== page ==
That's to be seen. But I can assure you that the case of the elusive trail can now be closed.



Thursday, April 30, 2015

Cruising around Tijuana on a Cop bike



So I was in TJ yesterday and had an opportunity to cruise around the city on a Tijuana PD motorcycle.

Good times.

Thanks for not giving me a hard time about ATGATT...

Thursday, April 16, 2015

Arizona Backcountry Discovery Route (AZBDR): April 17-24, 2015

Motorcycling is an inherently dangerous lifestyle. I hesitate to call it a sport or a pastime, as it truly is a way of life.

So it should come as a surprise to nobody that the act of getting on a speeding motorbike and going to far-off places comes with risk. James Agee said that the goal is the same: life itself; and the price is the same; life itself.

That said, I had a most excellent ride these past 10 days. There were injuries—some severe—and that just goes with said lifestyle.

So I read about the Arizona Backcountry Discovery Route (AZBDR: http://www.backcountrydiscoveryroutes.com/AZBDR) and took up the challenge: A friend and I would ride from San Diego to the Mexican border in Arizona, then ride 750 miles through Arizona back roads to the Utah border, camping along the way.

Sounds fun, right? Right.

OK, all set. Ready for adventure. He’s on a big, shiny BMW GS800; I’m on an equally large and intimidating KTM 990 Adventure. With too little pre-planning we were off and riding on Friday, April 17, 2015, en route to Bisbee, AZ; because we dilly-dallied along the way, we arrived to Sierra Vista after dark. I could then see the ride was going to be touch-and-go.

We rolled up to the official start of the ride at the Coronado Monument near the Mexican border on Saturday morning. It was a beautiful day and the paved road quickly changed from gravel to dirt to a rutted trail. Ah, just what I expected.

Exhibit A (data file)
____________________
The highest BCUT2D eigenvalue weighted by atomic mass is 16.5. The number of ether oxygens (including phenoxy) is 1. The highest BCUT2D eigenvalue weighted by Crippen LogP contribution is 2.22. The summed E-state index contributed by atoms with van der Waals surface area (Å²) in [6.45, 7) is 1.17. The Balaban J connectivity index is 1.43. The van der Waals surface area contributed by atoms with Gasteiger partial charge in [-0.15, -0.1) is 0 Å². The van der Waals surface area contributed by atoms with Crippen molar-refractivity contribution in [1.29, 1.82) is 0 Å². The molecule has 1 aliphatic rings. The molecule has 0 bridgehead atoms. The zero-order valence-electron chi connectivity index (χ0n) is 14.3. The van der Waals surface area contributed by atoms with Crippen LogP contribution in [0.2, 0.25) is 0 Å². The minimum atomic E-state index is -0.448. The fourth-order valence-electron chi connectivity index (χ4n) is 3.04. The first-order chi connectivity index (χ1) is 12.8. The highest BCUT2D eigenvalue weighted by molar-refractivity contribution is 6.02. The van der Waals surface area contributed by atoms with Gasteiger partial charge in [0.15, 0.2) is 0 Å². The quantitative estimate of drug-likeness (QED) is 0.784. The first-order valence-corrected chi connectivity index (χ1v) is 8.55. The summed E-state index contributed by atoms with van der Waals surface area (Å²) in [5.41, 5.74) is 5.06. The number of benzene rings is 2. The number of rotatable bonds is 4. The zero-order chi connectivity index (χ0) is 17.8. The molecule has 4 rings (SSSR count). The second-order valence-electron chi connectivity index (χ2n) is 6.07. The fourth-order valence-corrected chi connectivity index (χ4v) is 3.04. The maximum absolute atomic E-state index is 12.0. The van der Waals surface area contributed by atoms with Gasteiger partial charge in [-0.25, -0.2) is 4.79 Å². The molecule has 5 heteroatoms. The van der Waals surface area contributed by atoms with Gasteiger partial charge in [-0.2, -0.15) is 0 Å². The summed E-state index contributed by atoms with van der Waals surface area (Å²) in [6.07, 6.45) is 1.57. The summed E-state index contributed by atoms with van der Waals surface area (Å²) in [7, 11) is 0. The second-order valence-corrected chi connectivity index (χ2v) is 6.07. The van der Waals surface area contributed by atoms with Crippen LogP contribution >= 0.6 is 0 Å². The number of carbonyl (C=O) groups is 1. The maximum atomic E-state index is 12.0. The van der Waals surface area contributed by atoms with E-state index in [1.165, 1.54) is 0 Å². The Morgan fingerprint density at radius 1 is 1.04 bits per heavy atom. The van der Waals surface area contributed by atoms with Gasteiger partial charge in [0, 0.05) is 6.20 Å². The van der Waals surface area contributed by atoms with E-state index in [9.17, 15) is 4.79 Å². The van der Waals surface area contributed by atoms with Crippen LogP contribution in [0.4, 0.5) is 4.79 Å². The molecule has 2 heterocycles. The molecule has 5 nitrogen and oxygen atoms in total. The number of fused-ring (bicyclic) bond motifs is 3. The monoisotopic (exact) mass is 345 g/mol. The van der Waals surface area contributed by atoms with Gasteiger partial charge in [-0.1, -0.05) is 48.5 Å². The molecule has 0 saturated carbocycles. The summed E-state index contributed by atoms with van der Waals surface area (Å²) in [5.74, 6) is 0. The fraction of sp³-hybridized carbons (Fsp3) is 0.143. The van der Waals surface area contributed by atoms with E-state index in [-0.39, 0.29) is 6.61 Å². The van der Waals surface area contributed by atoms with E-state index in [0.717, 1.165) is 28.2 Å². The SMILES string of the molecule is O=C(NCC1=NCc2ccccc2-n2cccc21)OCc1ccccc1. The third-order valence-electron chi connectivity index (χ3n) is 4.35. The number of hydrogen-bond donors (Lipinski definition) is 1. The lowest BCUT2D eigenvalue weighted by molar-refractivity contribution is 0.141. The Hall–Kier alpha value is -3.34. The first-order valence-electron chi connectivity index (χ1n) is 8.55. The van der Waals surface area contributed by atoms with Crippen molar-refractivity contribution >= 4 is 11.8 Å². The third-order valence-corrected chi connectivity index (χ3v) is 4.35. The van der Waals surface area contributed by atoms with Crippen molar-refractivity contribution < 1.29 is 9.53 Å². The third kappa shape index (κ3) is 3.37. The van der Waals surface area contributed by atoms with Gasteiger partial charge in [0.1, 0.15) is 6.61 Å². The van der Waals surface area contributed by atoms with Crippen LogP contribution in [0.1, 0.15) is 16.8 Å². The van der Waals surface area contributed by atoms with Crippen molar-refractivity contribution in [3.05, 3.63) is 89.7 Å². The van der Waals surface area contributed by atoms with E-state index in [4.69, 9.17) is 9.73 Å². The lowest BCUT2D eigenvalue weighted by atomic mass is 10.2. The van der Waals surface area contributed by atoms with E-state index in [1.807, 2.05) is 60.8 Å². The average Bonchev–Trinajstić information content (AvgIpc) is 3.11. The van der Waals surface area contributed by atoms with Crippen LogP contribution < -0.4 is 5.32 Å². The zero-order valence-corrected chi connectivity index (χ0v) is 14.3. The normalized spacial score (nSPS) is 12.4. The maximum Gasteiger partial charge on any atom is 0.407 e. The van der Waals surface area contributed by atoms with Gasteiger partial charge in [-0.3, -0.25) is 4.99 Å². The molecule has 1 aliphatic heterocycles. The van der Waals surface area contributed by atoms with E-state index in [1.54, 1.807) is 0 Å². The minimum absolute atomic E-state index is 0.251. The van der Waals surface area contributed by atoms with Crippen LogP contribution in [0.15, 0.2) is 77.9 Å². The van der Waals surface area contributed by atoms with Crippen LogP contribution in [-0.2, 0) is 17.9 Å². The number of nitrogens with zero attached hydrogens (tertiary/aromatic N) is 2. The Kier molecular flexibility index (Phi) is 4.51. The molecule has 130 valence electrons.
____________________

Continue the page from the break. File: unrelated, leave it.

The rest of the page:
I should mention that I was only fairly GPS-proficient. I’d used my trusty Garmin Zumo 660 GPS on-road for years, but had never dealt with off-road tracks. That issue proved to be a recurring theme throughout the ride; a true “learn as you go” experience.

So off we went. We predicted the 9 sections of the AZBDR would take us 4 to 5 days to complete. We wrapped up the sections comprising the Coronado National Monument to Sonoita — then Sonoita to Benson — on the first day. We took a slight detour as I tweaked the route but were back on track soon enough.

The second day consisted of Benson to Mammoth, staying in Winkelman for the night. We camped right on the edge of the Gila River and talked late into the night with some new friends—locals who had us laughing all evening.

The ride to Globe — then to Young shortly afterward — was challenging but scenic, with some incredibly rocky ground that resembled a lunar landscape. This would be the section mentioned as “likely damaging to motorcycles” and “recommended only to expert riders.” I didn’t read that until later…

We were really moving along. There is a series of rocky hills on the way to Young that is absolutely ludicrous; I highly recommend bypassing them. One of the high points of this ride was the Mogollon Rim. Just spectacular; some scenery not to be missed. We put the section between Young and Winona to bed and stayed at a KOA campground in Flagstaff for the night.

On day 4, we headed to Winona to begin section 7. The route to Cameron was eye-opening for several reasons and—for me—the most challenging portion of the ride: over 15 miles of volcanic sand.

A friend from SDAR who’d previously ridden the AZBDR warned us of the ruts. Ruts, I thought? I’m concerned about these fricking rocks! In retrospect, I should’ve been concerned about the ruts…

At about 4pm, Dan and I were hustling through a hilly forested area, about 18 miles from Cameron, where we intended to stay for the evening. I was a couple hundred yards ahead of Dan, trying to simultaneously check the GPS tracks as I negotiated the rutted terrain. I suppose I was going about 30 MPH or so. In a moment I was on the ground, rolling away from my fallen bike. It appears that my front wheel was in one rut and my rear wheel in another. When the ruts took different directions, I went down hard. Surprisingly, I was uninjured and my KTM suffered only minimal damage to the left side. I put the bike upright and waited for Dan to arrive as I shook off the dirt nap. After he didn’t arrive in a few minutes, I turned around and found him lying under his bike…also in a heavily rutted area. He was in a lot of pain and stated that he’d broken some ribs. I contacted 911 and a helicopter arrived within 45 minutes. While we were carrying Dan to where the helo had landed—about a mile away—a Coconino sheriff’s deputy arrived in a 4x4 and carted him the rest of the way. It was all pretty efficient, actually.